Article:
What Does A Gunsmith Do To Pin And Weld?

If you live in the US and are a shooter, chances are you are fully aware of the 16″ barrel length requirement by the ATF. The regulation presents a bit of a problem for some shooters thanks to the cheap and available 14.5″ barrels coupled with the knowledge that our general military service rifle features the same barrel length. Many buyers fall into the trap of using one for their build without thinking through the need for a permanently attached muzzle device that brings the barrel length up to the required 16″ in the ATF’s eyes.

I fell into the trap of a 14.5″ barrel thanks to a sale that Bravo Company was running for 14.5″ mid-length, light weight, chrome lined barrels at about half what the normal price is. Before buying it I thought to myself “this shouldn’t be too hard to pin and weld myself” and convinced myself to hit that checkout button. The one thing I didn’t account for was my drill press dying while waiting on the new barrel leaving two options, buy a new drill press or take it to a gunsmith. Since I hardly used the old drill press anymore, the choice was an easy one.

I called my friend Joe who is a gunsmith and asked what kind of bourbon it would take to bribe him to pin and weld a muzzle device to my shiny new barrel. Thankfully his taste in spirits aren’t exactly highfalutin, and I was able to have the work done for a mere gallon of the most moderately priced bourbon on the shelf. Joe was even kind enough to allow me to take photos in his humid, camera destroying shop so I might share the process with TFB’s readers.

Joe started by removing the muzzle device from my assembled upper so that he could measure what depth he needed to drill to, degrease the threads, and LocTite the muzzle device in place so that it didn’t move during the process of pinning.IMG_3665IMG_3667 IMG_3669

Joe then retrieved a section of steel rod that he uses for all of the pin and weld jobs he does and cut off a small section that was long enough to fill the hole that he intended to drill. After he sized it up on the muzzle device to make sure that it was thin enough for the area we had to work with we headed over to his Bridgeport mill.IMG_3670 IMG_3673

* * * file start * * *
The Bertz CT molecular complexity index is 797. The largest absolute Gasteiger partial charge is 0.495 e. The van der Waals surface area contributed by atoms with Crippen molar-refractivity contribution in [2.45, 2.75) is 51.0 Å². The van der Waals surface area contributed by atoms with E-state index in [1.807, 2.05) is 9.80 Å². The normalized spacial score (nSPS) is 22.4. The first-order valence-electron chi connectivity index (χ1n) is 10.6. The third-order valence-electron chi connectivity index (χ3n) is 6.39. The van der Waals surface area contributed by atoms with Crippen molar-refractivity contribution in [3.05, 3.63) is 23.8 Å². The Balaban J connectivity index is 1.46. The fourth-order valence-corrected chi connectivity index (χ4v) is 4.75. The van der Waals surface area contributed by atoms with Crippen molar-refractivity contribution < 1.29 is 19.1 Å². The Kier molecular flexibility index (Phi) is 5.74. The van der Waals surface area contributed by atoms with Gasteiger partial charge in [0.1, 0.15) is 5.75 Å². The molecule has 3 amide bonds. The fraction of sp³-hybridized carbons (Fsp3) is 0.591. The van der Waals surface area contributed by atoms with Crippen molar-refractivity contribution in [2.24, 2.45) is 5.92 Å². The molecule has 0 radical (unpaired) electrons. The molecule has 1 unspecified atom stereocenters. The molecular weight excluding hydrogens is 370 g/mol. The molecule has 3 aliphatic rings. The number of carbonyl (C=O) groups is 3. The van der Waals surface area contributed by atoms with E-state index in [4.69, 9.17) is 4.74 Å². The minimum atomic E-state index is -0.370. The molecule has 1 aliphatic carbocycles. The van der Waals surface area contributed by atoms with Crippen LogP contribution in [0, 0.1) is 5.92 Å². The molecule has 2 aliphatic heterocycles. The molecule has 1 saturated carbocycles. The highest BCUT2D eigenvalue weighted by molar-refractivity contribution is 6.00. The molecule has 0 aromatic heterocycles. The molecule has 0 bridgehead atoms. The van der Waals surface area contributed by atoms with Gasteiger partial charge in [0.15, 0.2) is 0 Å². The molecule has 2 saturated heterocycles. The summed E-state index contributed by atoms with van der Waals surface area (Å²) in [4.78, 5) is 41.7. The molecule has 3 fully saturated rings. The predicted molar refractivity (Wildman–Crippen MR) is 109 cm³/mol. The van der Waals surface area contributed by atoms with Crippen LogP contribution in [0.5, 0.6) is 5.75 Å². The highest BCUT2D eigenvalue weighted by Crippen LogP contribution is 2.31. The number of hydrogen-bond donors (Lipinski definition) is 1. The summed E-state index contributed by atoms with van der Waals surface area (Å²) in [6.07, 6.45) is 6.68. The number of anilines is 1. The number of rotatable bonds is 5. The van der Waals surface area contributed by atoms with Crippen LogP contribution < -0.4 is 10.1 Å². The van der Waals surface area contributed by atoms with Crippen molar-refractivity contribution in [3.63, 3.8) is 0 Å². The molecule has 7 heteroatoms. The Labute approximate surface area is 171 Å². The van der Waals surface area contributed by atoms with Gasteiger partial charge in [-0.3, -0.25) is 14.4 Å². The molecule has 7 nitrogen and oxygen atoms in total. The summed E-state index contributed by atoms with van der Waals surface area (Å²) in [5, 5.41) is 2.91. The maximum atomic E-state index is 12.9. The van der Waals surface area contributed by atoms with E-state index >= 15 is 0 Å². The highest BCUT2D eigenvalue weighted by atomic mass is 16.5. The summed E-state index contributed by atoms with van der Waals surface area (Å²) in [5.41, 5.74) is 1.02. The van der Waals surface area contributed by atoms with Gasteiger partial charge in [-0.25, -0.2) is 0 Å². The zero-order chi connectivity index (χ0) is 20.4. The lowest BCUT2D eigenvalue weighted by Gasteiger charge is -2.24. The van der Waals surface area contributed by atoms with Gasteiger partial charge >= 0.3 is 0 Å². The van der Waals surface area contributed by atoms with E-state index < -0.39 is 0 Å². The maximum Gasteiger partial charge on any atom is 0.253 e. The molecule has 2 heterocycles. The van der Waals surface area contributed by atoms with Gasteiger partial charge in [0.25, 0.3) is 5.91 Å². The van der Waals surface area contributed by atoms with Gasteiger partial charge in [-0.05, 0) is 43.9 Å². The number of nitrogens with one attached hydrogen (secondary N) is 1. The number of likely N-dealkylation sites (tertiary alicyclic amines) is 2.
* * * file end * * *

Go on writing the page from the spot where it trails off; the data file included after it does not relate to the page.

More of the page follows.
Once the barrel was clamped in place, Joe used the control module to find the center of the muzzle device with an edge finder. Once that was all setup, Joe used an anti-walk bit to cut a dimple into the barrel so that the drill bit didn’t have a prayer of moving once he started the hole. After changing the bits out, he drilled the hole to the exact required depth to get just through the threads on the barrel without compromising the barrel wall strength. IMG_3682 IMG_3686 IMG_3692

After a quick spray in the parts, washer to remove the cutting oil and shavings the barrel was ready to take over to his welding station. The hole that Joe had drilled was nothing short of a perfect circle void of almost any tool marks. The last step before welding is to tap the small bit of rod into place to act as the pin.IMG_3696IMG_3700 IMG_3701 IMG_3746

A quick zap with his welder and the pin turned into an almost perfect dome. After we cleaned it up again and applied some cold blue to the weld the new addition to the muzzle device looked like it came from the factory that way.IMG_3760 IMG_3767 IMG_3772

After seeing how much work goes into properly pinning a muzzle device, I don’t think I will be balking at a $60 shop fee for a competent gunsmith like Joe to do the job. After all, anything under a hundred bucks is a whole lot less than it would cost me to replace the barrel when I screwed it up.

Patrick R

Patrick is a Senior Writer for The Firearm Blog and TFBTV Host. He likes guns and has liked shooting guns for as long as he can remember. You can follow Patrick on Instagram @tfbpatrick, Facebook, or contact him by email at TFBpatrick@gmail.com.

The above post is my opinion and does not reflect the views of any company or organization.


  • iksnilol

    Y’all buy bourbon by the gallon?


    • Gus Butts

      I caught that as well.

      Also, muzzle brake*.

      • Patrick R. – Staff Writer

        Autocorrect strikes again. I need to fix that.

    • JD

      If it was in a gallon jug, it sounds like it might have been some non-tax payed corn based liquor.

      • Ken

        “Corn likker”

    • Patrick R. – Staff Writer

      It wasn’t a gallon, just a large bottle. I may have embellished a touch.

      • Drew Coleman

        On the internet!? Say it ain’t so!

      • Bang Switch

        Embellished or imbibed??

        • Patrick R. – Staff Writer

          I gave up drinking years ago.

      • randomswede

        Excuse us scandinavians, we are ready to believe any tall tale of serving sizes from the US. A container of juice, soda larger than 2 liters (roughly a half US gallon) is restaurant supply wares around these parts. McDonald’s largest cup is 0.5 liters (17 fl oz).

        • 6.5x55Swedish

          Well they do have 5 liter bottles, when we buy a 2 liter bottle of soda in Sweden we feel a little bit of guilt.

        • AHill

          So a ‘Texas Micky’ (a Canadian specialty of 101 oz/ 3 liter bottle of liquor, usually comes with stand to help pouring or a little hand pump because the bottle is so massive) must sound like an impossibly tall tale to your Scandinavian ears then right?

          • randomswede

            We can lay our hands on 3 liter bottles of the “hard stuff” in taxfree stores and such, but as novelty items you’d buy for someone’s 50th birthday or the like.